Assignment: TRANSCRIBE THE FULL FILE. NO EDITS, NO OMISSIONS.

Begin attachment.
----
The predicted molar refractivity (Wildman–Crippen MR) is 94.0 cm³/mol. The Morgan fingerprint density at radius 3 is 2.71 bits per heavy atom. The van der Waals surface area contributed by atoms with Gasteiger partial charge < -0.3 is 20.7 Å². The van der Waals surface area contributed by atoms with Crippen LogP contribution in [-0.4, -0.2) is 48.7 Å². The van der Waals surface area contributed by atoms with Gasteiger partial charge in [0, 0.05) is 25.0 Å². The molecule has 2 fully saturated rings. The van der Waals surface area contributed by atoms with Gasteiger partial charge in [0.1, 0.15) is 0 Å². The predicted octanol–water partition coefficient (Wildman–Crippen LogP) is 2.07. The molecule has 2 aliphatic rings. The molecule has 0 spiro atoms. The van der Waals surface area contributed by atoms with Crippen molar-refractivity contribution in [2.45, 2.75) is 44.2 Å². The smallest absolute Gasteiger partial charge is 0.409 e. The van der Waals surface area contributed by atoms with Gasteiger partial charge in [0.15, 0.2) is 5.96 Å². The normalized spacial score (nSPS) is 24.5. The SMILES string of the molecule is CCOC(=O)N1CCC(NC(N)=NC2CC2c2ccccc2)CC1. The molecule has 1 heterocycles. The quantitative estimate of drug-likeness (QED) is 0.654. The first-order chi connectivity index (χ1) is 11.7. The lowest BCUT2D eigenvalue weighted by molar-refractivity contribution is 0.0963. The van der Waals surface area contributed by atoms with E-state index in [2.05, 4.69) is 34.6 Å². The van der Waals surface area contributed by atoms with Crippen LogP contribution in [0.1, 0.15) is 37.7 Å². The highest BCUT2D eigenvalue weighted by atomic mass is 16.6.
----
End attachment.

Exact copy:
The predicted molar refractivity (Wildman–Crippen MR) is 94.0 cm³/mol. The Morgan fingerprint density at radius 3 is 2.71 bits per heavy atom. The van der Waals surface area contributed by atoms with Gasteiger partial charge < -0.3 is 20.7 Å². The van der Waals surface area contributed by atoms with Crippen LogP contribution in [-0.4, -0.2) is 48.7 Å². The van der Waals surface area contributed by atoms with Gasteiger partial charge in [0, 0.05) is 25.0 Å². The molecule has 2 fully saturated rings. The van der Waals surface area contributed by atoms with Gasteiger partial charge in [0.1, 0.15) is 0 Å². The predicted octanol–water partition coefficient (Wildman–Crippen LogP) is 2.07. The molecule has 2 aliphatic rings. The molecule has 0 spiro atoms. The van der Waals surface area contributed by atoms with Crippen molar-refractivity contribution in [2.45, 2.75) is 44.2 Å². The smallest absolute Gasteiger partial charge is 0.409 e. The van der Waals surface area contributed by atoms with Gasteiger partial charge in [0.15, 0.2) is 5.96 Å². The normalized spacial score (nSPS) is 24.5. The SMILES string of the molecule is CCOC(=O)N1CCC(NC(N)=NC2CC2c2ccccc2)CC1. The molecule has 1 heterocycles. The quantitative estimate of drug-likeness (QED) is 0.654. The first-order chi connectivity index (χ1) is 11.7. The lowest BCUT2D eigenvalue weighted by molar-refractivity contribution is 0.0963. The van der Waals surface area contributed by atoms with E-state index in [2.05, 4.69) is 34.6 Å². The van der Waals surface area contributed by atoms with Crippen LogP contribution in [0.1, 0.15) is 37.7 Å². The highest BCUT2D eigenvalue weighted by atomic mass is 16.6.